Big Blue's big problems create a buying opportunity
IBM's recent performance stumble has investors rightly worried, but formidable strengths in several long-term growth areas bode well.
After Big Blue's most recent quarterly results missed analysts' estimates for the first time since 2005, several brokerages slashed their price targets on IBM's stock. And indeed, the shares have sputtered, tumbling about 5% over the past three months amid a broader market rally.
Those results gave investors plenty to worry about. IBM's services business, long a cash cow, saw its revenue decline 4%. Software was little changed, and hardware slumped a brutal 17%. This presents some serious challenges for CEO Ginny Rometty as she tries to right the company's ship.
First, customers now know IBM is vulnerable and likely will ask for -- and get -- steep discounts. Those that don't get the deals they want from IBM will have no trouble getting them from rivals such as Hewlett-Packard (HPQ) and Dell (DELL).
But IBM has some remarkable strengths.
It stands to benefit from the boom in cloud computing, where its business grew by 70% in the last quarter. Its Smarter Planet division, which provides software and services to manage energy consumption and traffic, gained more than 25%.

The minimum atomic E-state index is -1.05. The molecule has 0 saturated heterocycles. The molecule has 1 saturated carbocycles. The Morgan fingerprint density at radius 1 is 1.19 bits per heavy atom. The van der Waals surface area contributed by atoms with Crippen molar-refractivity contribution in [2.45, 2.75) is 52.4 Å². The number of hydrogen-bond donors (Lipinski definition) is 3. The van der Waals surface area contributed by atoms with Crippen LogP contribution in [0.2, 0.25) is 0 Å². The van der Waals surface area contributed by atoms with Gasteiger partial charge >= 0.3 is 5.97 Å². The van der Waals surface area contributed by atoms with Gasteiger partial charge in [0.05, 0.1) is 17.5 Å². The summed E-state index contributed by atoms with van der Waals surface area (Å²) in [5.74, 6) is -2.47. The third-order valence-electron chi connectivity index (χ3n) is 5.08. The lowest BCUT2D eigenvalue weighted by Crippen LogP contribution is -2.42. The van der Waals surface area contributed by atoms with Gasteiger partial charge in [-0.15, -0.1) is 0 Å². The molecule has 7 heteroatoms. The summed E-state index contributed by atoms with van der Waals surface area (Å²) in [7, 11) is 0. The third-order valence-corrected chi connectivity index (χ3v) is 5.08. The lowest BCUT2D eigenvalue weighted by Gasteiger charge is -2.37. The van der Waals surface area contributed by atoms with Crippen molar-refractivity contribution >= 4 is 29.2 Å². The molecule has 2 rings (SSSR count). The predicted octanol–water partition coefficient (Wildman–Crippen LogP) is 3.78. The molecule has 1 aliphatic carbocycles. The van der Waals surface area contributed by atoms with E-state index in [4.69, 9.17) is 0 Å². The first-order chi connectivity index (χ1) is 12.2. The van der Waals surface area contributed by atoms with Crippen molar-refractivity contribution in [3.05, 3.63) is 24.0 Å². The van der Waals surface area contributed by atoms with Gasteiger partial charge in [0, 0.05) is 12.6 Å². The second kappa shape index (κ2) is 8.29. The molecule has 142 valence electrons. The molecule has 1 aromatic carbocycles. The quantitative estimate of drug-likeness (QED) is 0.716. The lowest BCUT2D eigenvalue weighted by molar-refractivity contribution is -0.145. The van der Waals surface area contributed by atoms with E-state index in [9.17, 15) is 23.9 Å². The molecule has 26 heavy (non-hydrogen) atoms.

IBM also is keeping a close eye on the bottom line. It’s reportedly trimming about 8,000 employees from its global workforce, including about 1,300 in the U.S., and is taking a $1 billion charge.
More layoffs and cost-cutting may be coming because this round didn't do much to spur interest in the stock. Negative sentiment on IBM, though, appears to be overblown.
Like most big companies, IBM will benefit from the improving economy, particularly for financial institutions because they're among its biggest customers.
The average 52-week price target on IBM is $221.9, about 9.5% higher than where it currently trades. The shares now carry a price-to-earnings multiple of 13.8, under the five-year high of 14.08. And IBM pays a dividend.
It offers the potential for low risk and high reward. Odds are strong that the company will be back in Wall Street’s good graces before too long, making now the time to buy the stock.
Jonathan Berr does not own shares of the listed stocks. Follow him on Twitter @jdberr.
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Why are stronger numbers considered bad news? Investors are worried about the impact on inflation and interest rates.
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